PARK CITY, Utah --- Last year when Armin Triendl suffered a season-ending knee injury after his second race, he knew he wasn’t going to have his final meet of his collegiate career end like that. Fast forward a little over a year later, and Triendl has to love the end result.
Triendl was a demon on the giant slalom course at the Park City Mountain Resort, earning First Team All-America honors after finishing with his best runs of the season, coming in second in the giant slalom on the opening day of the NCAA Championships. His run was one of four All-American runs as New Mexico used the giant slalom to put themselves in a tie for second after the opening day of competition.
Utah, which saw Mark Engel nip Triendl for a national title, had three podium finishes and is in first place after day one with 165 points. New Mexico and Denver are tied for second with 130 points, and Colorado is in fourth with 127.5 points. Vermont is in fifth place with 101 points, the only non-RMISA school in the top five.
For Triendl, the long road back had to be worth the wait. He has been steady all season long with six top-10 finishes in the giant slalom this season, but none higher than sixth. However, on the big stage, Triendl was both steady and spectacular. His first run at 57.71 had him tied for second, and he them pulled off the fourth best run of the second-go. That second go proved harrowing as several skiers lost time on the slick course on a pair of hard turns, one left and one right. Engel, who beat Triendl for the national title, narrowly missed an early gate after catching an edge, but he recovered enough for the win.
Triendl, who owns two career victories, joined Engel as the only skiers to combine for a sub-2 minute time.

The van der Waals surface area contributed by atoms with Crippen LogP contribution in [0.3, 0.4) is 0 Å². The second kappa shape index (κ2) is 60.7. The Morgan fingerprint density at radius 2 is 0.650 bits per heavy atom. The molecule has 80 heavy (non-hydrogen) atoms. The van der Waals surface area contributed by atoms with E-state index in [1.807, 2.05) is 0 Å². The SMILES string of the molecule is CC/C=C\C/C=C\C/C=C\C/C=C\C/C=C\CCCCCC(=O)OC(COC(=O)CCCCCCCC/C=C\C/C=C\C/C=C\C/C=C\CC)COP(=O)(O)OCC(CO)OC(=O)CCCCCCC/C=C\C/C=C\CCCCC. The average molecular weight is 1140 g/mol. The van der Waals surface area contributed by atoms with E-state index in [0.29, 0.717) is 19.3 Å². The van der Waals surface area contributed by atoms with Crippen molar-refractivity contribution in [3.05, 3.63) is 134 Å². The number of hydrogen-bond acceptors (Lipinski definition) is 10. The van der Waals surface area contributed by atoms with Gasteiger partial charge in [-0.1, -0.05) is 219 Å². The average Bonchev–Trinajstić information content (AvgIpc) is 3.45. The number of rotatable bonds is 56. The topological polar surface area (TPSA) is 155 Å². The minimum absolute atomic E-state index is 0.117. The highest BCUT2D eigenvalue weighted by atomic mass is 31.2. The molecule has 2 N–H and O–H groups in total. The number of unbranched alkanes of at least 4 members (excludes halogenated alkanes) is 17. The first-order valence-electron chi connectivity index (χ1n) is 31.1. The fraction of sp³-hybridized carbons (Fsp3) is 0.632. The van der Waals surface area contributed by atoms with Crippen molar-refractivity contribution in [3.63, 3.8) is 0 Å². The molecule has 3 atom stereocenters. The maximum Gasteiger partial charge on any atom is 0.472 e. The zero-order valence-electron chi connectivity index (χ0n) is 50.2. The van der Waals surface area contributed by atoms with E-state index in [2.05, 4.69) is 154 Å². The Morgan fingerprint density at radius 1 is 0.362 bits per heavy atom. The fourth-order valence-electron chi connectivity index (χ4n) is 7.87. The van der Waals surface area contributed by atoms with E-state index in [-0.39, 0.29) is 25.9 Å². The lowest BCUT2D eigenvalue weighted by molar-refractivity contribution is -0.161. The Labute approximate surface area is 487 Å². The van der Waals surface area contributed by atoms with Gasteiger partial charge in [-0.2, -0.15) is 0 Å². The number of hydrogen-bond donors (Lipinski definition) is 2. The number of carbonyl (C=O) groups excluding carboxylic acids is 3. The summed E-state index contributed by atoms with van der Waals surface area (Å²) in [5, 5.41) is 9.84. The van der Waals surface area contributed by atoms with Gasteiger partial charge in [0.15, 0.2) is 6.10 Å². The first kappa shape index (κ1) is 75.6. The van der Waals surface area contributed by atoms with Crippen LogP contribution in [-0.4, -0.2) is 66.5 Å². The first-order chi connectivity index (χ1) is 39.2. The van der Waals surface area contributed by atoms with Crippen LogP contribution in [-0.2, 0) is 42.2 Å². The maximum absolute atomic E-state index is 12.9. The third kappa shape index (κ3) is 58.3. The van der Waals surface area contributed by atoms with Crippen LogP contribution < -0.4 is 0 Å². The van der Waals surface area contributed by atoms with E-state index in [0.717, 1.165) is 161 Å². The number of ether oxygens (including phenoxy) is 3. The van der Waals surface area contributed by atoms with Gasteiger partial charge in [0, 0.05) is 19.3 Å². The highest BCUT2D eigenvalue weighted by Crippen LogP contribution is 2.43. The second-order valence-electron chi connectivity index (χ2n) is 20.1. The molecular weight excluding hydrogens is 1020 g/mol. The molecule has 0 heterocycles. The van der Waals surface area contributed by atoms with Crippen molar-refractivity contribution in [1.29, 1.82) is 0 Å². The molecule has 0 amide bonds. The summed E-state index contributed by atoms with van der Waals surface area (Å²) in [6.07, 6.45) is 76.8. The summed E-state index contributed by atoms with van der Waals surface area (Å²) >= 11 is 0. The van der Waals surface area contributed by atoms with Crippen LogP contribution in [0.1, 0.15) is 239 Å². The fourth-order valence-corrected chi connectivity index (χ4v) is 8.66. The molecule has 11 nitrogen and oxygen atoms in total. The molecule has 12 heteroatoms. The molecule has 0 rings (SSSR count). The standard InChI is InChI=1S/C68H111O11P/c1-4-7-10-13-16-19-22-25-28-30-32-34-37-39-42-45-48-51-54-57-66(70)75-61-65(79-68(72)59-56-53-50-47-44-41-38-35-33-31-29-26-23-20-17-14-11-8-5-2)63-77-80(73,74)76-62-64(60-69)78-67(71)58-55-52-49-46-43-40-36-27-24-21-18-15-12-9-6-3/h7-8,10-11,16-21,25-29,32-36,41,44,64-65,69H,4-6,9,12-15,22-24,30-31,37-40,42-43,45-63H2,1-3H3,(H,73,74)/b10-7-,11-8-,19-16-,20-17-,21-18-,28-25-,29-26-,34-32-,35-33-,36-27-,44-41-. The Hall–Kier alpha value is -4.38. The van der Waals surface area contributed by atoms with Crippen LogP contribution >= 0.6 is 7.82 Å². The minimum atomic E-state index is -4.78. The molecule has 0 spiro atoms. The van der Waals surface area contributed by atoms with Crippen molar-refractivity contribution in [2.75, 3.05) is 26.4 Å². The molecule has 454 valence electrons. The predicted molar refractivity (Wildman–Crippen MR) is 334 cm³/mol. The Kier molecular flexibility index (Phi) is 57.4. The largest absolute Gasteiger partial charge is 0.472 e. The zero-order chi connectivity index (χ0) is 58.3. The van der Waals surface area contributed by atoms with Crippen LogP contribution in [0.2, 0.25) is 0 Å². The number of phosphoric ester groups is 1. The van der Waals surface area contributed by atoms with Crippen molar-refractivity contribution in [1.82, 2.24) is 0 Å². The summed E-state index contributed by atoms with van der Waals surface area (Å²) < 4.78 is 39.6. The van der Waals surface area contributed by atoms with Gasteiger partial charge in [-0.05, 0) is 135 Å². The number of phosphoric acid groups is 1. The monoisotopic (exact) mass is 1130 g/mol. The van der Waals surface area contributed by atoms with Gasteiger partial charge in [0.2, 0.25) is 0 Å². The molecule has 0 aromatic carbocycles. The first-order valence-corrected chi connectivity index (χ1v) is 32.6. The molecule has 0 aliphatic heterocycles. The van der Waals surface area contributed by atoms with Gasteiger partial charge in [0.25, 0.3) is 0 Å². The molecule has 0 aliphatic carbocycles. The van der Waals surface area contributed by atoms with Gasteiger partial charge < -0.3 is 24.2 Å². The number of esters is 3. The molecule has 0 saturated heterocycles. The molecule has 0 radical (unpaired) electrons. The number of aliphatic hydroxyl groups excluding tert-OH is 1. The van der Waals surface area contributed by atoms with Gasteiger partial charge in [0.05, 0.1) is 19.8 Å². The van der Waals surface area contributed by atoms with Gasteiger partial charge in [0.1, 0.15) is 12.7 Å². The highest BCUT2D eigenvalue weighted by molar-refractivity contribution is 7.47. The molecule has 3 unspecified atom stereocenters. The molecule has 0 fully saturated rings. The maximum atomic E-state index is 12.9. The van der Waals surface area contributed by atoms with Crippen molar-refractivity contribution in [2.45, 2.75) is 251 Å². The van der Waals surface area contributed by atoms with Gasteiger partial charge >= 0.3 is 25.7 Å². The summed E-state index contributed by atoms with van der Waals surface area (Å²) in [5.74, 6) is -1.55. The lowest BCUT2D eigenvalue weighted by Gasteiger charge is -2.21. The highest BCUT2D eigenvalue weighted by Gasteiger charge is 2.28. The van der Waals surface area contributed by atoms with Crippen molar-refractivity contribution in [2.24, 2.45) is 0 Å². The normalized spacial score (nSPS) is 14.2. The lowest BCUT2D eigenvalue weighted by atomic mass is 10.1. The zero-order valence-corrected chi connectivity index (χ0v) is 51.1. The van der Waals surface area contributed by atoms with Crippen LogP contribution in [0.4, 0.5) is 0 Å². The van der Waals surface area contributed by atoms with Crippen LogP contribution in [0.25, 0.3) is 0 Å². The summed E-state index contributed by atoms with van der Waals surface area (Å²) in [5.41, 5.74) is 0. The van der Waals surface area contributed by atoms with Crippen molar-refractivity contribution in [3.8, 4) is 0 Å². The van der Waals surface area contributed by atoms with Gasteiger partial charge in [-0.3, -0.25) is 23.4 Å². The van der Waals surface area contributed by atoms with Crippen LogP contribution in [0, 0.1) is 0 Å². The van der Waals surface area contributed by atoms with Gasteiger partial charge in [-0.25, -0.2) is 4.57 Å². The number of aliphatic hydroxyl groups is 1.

Triendl’s 37 points for second was huge on the opening day as the men only scored two skiers after last year’s slalom national champion Joonas Rasanen did not finish his first run. Teammate Sean Horner, the RMISA Alpine MVP earned Second Team All-America honors with a seventh-place finish, scoring 25 points. More importantly, he jumped from 10th after the first run into seventh, 0.18 seconds ahead of Denver’s Espen Lysdahl, which is what put UNM into a second-place tie.
The women’s alpine team also saw a pair of All-American runs as Karoline Mykelbust finished seventh for 25 points, and Courtney Altringer finished eighth for 23 points. Mykelbust was sitting in 11th after her first run, but she posted a solid 56.93, the eighth-best run of the second-go. For Altringer, she picked up an eight-place finish, her second-best finish of the season.
While not finishing as an All-America, Mateja Robnik might have pulled off the most important run of the day for UNM. Robnik, who finished 20th at the NCAA giant slalom last year, had after a rough first run and saw herself sitting all the way down in 28th place, which would score three points. Robnik then showed off the style that saw her win the RMISA giant slalom qualifier, as she posted a 56.11, the best-time of the second run, and better than the eventual winner, two-time national titlist Kristine Haugen of Denver. Her 11th place finish was worth 20 points.
Overall, the women’s alpine team scoring 68 points, and the men scored 62 despite getting points from just two skiers.
The national championships swap disciplines as the Nordic teams will take center stage tomorrow at Soldier Hollow Resort in Midway, Utah with the Classical Races. The women’s race will be 5K, and the men’s 10K. For the women, Anni Nord and Eva Severrus have had solid results, particularly in the 5K distance. Severrus has four podium finishes in four races at that distance.
For the men, Mats Resaland has finished in the top-10 in all four races at the 10K distance, while Aku Nikander has a pair of top-10s.
The Nordic Classical races can be watched here: http://www.ncaa.com/championship/liveplayer/player?gameId=442783&date=2014/03/06